STARKVILLE, Mississippi — An illustrator and curator of Mississippi state ant science contributes to a map of the insect world, while using his talents to design covers for leading science journals.
Mississippi Museum of Entomology Ant Curator Joe MacGown is part of the team that created a groundbreaking map of global ant biodiversity, poised to change understanding of where and how ants live and work and where stronger conservation policies and programs may be needed to protect them.
The project is led by Benoit Guénard and Evan Economo of the Biodiversity and Biocomplexity Unit of the Okinawa Institute of Science and Technology in Japan. Scientists used machine learning to build maps based on precise coordinate marking from published research on ants. From this data, they were able to predict the geographic distribution of each species using statistical modeling.
The maps and datasets are published in the latest issue of Science Advances, the multidisciplinary open access journal of the American Association for the Advancement of Science. MacGown not only made a significant contribution to the content of the map, but as an accomplished artist, he also created cover illustrations for the August 5 issue of the newspaper. He said his maps and years of research inspired excellent art.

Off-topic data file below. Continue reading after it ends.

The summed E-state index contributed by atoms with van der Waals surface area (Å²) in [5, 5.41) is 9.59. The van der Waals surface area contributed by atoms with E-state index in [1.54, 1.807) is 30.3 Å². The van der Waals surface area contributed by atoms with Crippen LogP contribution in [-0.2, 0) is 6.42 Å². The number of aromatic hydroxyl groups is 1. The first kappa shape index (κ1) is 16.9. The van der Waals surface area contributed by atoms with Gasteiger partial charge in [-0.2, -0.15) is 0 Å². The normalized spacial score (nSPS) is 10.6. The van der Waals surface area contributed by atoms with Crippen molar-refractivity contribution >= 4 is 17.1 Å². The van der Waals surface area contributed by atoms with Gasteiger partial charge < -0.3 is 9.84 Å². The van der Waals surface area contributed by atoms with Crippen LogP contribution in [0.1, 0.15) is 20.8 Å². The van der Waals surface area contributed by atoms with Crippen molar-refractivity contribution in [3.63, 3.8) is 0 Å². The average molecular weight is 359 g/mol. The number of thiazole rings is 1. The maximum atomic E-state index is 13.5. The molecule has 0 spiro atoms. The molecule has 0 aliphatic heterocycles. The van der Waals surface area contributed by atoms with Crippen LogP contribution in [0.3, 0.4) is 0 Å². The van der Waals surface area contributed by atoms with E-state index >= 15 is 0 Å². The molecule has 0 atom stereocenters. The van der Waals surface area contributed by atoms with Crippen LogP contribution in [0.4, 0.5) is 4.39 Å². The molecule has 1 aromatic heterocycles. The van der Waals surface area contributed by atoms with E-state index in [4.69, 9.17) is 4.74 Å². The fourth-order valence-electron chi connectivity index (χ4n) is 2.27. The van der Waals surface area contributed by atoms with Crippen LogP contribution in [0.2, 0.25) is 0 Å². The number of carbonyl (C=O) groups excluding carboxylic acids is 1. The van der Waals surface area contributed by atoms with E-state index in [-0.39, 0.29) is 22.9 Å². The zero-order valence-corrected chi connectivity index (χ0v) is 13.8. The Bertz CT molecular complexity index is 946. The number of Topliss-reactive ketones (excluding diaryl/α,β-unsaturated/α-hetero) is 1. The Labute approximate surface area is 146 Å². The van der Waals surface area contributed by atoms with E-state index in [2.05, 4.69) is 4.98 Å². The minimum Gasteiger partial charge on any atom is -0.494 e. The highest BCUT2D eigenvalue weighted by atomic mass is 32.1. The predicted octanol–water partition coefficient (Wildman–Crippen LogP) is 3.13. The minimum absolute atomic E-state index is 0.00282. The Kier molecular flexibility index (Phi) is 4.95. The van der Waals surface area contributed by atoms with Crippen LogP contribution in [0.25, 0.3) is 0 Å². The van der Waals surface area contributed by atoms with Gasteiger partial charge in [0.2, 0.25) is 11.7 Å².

“The global map image is an image from 1689, when the world was not yet fully known. The ant I drew is Solenopsis invicta, or imported red fire ant, which is famous for its travel and economic importance,” he said.
MacGown has worked at MSU’s Museum of Entomology since 1988, even after retiring in 2020. Two decades ago, the museum joined forces with US Department of Agriculture-funded fire ant research and worked to identify and collect other ant species that fire ants interact with. . He built a large collection of ants and other insects during this time.
“Initially there was no database with a collection of ant research, so I started a website for the museum, initially for my own use,” says MacGown. “Over the years we have added data from our expanded collection. Based on the number of specimens, our collection is the second largest university collection available to the public. Being one of the few ant sites 20 years ago, our work at MSU paved the way for today’s premier site.
For more information about the Mississippi Museum of Entomology, visit www.mississippietomologicalmuseum.org.msstate.edu. To access the Science Advances edition featuring MacGown’s coverage, visit www.science.org/toc/sciadv/8/31.
MSU is Mississippi‘top universities, available online at www.msstate.edu.